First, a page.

Explain the Difference Between Varṇa and Jāti, and Their Place in Hinduism.

1611 Words Sep 6th, 2010 7 Pages
Explain the difference between varṇa and jāti, and their place in Hinduism.

As both of the Sanskrit word varna and jati are usually translated as “caste”, it has always misleading because they have an important differences behind them. Varna and jati are deeply rooted in Hindu’s daily life, therefore, you cannot talk about Hinduism without mention varna and jati. Commonly, people saying that there are four varnas – Brahmin, Kshatriya, Vaishya and Shudra. But what we find today are not only varnas also jatis, there are only four varnas but thousands of jatis. In this essay will explain the difference between varna and jati, and their place in Hinduism. All Hindu traditions share an underlying respect for Varnashrama Dharma, most of the
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In each caste, the devout Hindus have their own dharma (or duty) or divinely ordained code of proper conduct. Accordingly, there is often a high degree of tolerance for different lifestyles among different castes. Brahmans are usually expected to be non-violent and spiritual, according with their traditional roles as vegetarian teetotaler priests. Kshatriyas are supposed to be strong, as fighters and rulers should be, with a taste for aggression, eating meat, and drinking alcohol. Vaishyas are stereotyped as adept businessmen, in accord with their traditional activities in commerce. Shudras are often described by others as tolerably pleasant but expectably somewhat base in behavior. Conversely, lower-caste people often view people of high rank as haughty and heartless with arrogance and ego. (Kaur, Suninder, 2010)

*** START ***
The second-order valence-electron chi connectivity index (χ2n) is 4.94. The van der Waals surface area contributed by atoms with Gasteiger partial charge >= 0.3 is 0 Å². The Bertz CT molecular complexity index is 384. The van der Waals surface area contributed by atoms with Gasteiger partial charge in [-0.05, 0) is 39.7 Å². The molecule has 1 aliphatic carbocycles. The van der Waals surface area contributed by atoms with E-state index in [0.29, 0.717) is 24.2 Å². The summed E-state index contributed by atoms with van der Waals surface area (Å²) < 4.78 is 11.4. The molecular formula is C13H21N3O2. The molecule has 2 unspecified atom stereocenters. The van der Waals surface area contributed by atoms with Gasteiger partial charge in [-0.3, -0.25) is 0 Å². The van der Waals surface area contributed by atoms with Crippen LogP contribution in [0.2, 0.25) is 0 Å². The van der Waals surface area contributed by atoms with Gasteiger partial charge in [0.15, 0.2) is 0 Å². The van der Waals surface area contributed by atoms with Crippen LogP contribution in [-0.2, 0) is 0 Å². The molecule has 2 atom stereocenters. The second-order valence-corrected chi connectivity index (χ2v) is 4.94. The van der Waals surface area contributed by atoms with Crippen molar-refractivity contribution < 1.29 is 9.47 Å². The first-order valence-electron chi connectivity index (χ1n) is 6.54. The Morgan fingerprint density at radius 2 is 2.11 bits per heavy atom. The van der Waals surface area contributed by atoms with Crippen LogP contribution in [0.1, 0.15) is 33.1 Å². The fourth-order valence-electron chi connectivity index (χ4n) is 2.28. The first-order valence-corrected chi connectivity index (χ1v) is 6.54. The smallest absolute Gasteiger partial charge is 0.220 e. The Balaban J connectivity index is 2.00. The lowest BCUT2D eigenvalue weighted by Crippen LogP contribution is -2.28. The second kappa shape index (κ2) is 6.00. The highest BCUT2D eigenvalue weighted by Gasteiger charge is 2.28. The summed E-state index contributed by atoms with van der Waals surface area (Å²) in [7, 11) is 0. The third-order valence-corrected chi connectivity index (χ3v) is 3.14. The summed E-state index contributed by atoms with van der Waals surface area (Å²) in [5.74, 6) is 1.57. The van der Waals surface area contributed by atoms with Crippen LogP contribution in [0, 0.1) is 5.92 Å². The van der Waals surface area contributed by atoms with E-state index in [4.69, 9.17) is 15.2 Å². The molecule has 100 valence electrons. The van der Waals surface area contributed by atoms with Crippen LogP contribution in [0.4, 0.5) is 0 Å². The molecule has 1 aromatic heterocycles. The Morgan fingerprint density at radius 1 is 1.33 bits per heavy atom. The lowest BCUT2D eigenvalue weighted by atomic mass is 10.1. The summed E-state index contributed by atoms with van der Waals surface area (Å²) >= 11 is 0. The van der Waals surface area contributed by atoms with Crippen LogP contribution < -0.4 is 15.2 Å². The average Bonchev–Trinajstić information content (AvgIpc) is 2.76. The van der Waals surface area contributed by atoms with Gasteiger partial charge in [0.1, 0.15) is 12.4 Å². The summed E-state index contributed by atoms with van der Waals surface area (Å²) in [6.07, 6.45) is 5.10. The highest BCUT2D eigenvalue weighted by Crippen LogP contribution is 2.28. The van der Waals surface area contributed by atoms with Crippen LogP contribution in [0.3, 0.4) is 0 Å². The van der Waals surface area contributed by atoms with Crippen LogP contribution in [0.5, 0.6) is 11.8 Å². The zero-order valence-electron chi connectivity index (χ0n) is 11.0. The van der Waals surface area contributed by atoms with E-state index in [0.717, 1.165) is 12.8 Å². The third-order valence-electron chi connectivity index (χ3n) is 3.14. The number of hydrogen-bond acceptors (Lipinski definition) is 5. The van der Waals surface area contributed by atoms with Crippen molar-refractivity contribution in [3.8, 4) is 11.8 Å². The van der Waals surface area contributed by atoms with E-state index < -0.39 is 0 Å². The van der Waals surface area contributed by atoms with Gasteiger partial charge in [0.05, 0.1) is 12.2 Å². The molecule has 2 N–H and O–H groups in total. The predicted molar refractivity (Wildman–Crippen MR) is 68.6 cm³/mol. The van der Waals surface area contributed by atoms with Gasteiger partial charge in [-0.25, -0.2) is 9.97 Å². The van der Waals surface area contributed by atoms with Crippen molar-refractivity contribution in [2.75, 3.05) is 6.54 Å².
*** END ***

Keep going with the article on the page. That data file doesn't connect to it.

Jati is the Indian term for sub-caste and equally early word meaning “birth” or “genus,” is used for any set of beings supposed to cohere as a biological and/or social “community” (samaja)- a race, clan, region, occupation, religion, language, nation, gender, or varna. (McKim M, 2004, p.357) Though there are only four varnas, there are thousands of jatis, the great Indian epic as the Mahabharata suggests that varnas should not be confused with jatis, as jatis are based on birth and varans are not. For example, According to Steven J. Rosen
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